Hacker group says it crashed Twitter

By Cecelia Hanley - email

(RNN) - For about 40 minutes, millions of people who like to share every minutia of the lives (including this writer) who felt lost because Twitter was down, as well as all the programs people use to access their Twitter accounts, such as Tweet Deck and HootSuite.

The hacker group UGNazi has claimed responsibility for crashing the social media site. During the attack, anyone searching for Twitter in Google or Bing would not have been able to find the website - the internet did not recognize it as website that existed.

The hacker Hannah Sweet, known as "Cosmo" within the group and by the Twitter handle @CosmoTheGod, confirmed in an email that UGNazi took Twitter down for 40 minutes worldwide with a "distributed denial of service" attack.

In subsequent emails, Sweet said that the group attacked Twitter because of their support of Cyber Intelligence Sharing and Protection Act (CISPA), a bill which allows the government and private businesses share information about possible cyber threats.

CISPA has been criticized for being too vague and not really defining what exactly qualifies as a "cyber threat," and that the government would be able spy on the general public, not just hackers.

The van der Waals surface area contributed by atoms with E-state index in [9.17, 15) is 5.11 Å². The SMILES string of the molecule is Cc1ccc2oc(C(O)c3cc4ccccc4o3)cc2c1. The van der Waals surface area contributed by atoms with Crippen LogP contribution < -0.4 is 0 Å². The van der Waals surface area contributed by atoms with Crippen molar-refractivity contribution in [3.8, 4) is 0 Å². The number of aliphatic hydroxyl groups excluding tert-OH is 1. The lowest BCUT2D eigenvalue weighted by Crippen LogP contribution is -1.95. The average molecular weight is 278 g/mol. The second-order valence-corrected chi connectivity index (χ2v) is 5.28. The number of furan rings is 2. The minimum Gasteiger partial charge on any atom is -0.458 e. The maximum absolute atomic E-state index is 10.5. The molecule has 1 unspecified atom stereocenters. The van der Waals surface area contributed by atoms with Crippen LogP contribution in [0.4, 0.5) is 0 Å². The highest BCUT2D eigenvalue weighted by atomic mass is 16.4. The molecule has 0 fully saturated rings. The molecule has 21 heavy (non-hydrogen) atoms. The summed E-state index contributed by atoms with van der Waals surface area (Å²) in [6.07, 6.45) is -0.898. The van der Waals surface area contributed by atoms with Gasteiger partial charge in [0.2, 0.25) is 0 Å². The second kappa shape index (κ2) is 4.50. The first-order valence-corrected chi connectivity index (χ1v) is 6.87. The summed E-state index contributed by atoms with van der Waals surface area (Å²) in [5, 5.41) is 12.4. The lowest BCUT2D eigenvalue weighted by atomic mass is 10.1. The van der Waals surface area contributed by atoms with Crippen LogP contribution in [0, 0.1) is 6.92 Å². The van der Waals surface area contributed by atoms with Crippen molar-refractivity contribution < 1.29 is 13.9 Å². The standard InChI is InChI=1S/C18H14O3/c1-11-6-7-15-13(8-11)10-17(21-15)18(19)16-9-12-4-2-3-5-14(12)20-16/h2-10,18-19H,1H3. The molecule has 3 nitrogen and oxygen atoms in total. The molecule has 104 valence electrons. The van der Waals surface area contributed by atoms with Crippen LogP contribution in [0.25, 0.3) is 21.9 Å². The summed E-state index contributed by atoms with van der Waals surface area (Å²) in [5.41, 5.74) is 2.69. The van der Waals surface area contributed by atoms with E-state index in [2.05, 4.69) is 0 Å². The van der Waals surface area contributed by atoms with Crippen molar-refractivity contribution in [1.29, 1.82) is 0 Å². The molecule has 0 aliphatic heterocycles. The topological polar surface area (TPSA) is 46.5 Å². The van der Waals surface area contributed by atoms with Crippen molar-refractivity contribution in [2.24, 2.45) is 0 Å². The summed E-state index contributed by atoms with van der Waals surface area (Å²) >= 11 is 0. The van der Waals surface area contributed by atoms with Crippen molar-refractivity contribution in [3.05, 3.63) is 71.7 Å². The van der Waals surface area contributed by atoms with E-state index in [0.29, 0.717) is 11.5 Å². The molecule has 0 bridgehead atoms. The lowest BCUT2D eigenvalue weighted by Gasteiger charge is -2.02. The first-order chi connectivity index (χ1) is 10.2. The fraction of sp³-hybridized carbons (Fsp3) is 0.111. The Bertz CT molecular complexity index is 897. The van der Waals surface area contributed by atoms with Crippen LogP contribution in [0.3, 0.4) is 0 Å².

The Twitter company blog (on Tumblr) issued this succinct update:

Update: The issue is on-going and engineers are working to resolve it.

Their previous statement on the issue, which would fit the 140 character requirement for a tweet was:

Users may be experiencing issues accessing Twitter. Our engineers are currently working to resolve the issue.

Twitter addict should be warned, the group said they will "most likely" attack Twitter again.

UGNazi said that the group is based in the U.S. and that "The FBI has been on our trail for awhile now." Sweet also stated that the group has posted their real names on the UGNazi website.

"Those names are our real names, we are not scared of the law," Sweet said.

Of course, the hack occurred during the lunch hour in Eastern and central time, so foodies weren't able to share photos of their lunch and those younger than 40 actually had to talk to people in the room - or they just posted on Facebook.

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